Although Basil and the other Cappadocian fathers lived in the early post-nicene era, and declension from classical trinitarianism can be seen in their works, they in many respects remain faithful to the tradition of classical trinitarianism that others like Augustine in the same era nearly entirely disregarded. The following quote from Fr. John Behr was something I found of interest, commenting on Basil the Great’s understanding of Who the “one God” of the Christian faith is:
“For the Christian faith there is, unequivocally, but one God, and that is the Father: “There is one God the Father.” For Basil, the one God is not the one divine substance, or a notion of “divinity” which is ascribed to each person of the Trinity, nor is it some kind of unity or communion in which they all exist; the one God is the Father. But this “monarchy” of the Father does not undermine the confession of the true divinity of the Son and the Spirit. Jesus Christ is certainly “true God from true God,” as the Nicene Creed puts it, but he is such as the Son of God, the God who is thus the Father. If the term “God” (Θεός) is used of Jesus Christ, not only as a predicate, but also as a proper noun with an article (ὁ Θεός), this is only done on the prior confession of him as “Son of God, and so as other than “the one God” of whom he is the Son; it is necessary to bear in mind this order of Christian theology, lest it collapse in confusion.” (John Behr, The Formation of Christian Theology – Volume 2: The Nicene Faith – Part 2, pp. 307, 308.)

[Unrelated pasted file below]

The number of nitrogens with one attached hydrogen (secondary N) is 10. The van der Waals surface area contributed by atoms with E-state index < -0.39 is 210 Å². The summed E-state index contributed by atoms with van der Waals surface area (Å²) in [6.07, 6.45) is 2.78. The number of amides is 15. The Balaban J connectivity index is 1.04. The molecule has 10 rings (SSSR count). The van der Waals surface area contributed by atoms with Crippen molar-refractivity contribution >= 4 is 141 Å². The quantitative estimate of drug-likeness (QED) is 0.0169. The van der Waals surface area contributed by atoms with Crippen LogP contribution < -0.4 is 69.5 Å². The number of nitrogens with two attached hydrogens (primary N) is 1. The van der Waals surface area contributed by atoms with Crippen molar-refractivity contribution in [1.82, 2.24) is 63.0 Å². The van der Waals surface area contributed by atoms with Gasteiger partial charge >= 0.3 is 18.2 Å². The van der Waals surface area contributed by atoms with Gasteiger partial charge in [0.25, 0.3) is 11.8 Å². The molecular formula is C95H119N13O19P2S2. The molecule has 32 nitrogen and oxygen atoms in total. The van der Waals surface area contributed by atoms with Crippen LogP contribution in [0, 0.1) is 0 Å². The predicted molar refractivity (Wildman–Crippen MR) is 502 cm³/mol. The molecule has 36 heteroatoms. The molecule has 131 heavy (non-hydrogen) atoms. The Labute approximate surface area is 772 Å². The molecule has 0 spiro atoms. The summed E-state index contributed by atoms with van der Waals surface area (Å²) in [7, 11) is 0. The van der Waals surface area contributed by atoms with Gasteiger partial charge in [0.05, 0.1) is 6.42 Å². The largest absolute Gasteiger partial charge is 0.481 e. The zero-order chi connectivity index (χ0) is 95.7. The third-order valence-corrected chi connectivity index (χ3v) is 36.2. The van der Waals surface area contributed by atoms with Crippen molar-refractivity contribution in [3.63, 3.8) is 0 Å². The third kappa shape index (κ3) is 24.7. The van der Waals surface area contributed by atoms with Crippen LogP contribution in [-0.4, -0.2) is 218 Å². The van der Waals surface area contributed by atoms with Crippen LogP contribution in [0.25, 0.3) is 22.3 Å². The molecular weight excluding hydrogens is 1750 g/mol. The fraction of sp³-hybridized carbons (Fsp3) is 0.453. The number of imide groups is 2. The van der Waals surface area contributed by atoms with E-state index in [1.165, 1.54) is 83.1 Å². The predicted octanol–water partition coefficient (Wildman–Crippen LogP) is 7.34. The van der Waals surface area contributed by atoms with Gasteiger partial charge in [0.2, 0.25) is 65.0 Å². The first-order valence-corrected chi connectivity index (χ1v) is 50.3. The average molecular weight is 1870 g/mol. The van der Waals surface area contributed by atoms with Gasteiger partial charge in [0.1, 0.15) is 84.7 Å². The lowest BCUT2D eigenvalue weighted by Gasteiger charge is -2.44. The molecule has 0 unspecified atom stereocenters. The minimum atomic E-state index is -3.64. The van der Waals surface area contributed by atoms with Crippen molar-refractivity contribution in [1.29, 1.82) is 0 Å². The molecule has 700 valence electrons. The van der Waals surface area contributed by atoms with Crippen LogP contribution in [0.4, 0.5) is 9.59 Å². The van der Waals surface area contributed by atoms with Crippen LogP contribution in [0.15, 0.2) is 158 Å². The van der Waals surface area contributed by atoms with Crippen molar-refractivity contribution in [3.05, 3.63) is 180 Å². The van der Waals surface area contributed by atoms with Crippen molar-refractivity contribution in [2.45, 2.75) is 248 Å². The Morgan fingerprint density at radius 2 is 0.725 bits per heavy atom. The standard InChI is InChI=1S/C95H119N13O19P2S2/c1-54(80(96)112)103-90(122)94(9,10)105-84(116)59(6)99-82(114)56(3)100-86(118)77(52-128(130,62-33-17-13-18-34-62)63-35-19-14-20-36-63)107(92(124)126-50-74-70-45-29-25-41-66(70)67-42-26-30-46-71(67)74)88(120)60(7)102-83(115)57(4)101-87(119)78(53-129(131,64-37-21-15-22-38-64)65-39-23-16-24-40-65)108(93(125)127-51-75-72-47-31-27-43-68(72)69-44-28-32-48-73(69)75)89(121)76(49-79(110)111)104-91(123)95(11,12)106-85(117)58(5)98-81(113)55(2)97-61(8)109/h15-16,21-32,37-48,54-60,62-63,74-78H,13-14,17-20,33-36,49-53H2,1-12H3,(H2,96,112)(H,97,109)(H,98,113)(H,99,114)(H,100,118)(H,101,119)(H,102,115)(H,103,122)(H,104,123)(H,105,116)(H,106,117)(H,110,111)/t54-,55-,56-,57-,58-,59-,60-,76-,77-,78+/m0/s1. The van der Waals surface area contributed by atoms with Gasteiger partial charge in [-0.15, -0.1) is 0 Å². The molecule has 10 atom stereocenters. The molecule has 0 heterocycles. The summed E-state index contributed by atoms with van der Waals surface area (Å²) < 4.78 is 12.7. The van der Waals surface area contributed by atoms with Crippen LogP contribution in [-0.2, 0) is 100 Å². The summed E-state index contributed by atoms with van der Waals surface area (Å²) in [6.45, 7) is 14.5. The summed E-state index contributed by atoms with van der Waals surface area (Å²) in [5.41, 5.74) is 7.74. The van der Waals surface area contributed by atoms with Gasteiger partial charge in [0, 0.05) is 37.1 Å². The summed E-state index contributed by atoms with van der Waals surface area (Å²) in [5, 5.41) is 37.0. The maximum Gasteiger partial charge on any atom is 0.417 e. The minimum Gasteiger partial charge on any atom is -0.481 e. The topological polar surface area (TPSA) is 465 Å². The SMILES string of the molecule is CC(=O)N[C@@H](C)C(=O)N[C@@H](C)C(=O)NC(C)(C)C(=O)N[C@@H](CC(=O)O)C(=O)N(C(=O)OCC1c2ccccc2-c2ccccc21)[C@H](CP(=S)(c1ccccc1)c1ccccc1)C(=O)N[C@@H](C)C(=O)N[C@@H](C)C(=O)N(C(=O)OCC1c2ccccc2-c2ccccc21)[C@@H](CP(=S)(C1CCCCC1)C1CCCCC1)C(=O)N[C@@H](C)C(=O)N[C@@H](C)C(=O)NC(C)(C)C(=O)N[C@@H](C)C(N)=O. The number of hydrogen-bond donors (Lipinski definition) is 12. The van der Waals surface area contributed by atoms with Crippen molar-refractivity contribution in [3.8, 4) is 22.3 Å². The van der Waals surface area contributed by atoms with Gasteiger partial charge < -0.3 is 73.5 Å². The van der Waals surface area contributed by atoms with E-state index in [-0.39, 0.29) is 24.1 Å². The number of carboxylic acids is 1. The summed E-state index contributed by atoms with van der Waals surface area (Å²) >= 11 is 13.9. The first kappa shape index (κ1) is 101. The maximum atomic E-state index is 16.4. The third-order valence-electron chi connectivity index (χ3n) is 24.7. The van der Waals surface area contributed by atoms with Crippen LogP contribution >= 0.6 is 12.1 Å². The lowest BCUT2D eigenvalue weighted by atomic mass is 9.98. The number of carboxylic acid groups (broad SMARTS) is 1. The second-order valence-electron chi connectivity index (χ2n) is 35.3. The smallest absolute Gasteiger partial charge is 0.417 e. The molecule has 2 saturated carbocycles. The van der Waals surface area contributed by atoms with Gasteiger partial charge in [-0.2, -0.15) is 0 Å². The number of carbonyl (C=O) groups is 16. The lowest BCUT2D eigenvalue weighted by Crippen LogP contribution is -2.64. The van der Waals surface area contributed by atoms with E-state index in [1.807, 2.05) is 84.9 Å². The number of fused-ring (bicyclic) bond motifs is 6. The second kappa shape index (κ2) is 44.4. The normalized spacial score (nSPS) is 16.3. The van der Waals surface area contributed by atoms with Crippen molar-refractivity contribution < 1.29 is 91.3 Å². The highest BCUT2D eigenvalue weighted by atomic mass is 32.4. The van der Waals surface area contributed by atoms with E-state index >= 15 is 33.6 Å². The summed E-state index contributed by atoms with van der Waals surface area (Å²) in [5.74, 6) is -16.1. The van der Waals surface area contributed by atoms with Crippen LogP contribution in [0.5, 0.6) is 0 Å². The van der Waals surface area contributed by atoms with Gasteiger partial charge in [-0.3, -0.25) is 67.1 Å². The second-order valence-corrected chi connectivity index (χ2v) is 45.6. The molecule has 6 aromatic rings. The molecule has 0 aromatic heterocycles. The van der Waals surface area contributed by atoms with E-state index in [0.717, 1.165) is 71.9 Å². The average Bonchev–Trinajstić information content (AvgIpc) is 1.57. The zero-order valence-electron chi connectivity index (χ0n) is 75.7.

Thanks to David at http://articulifidei.blogspot.com/ for providing the source for this quotation.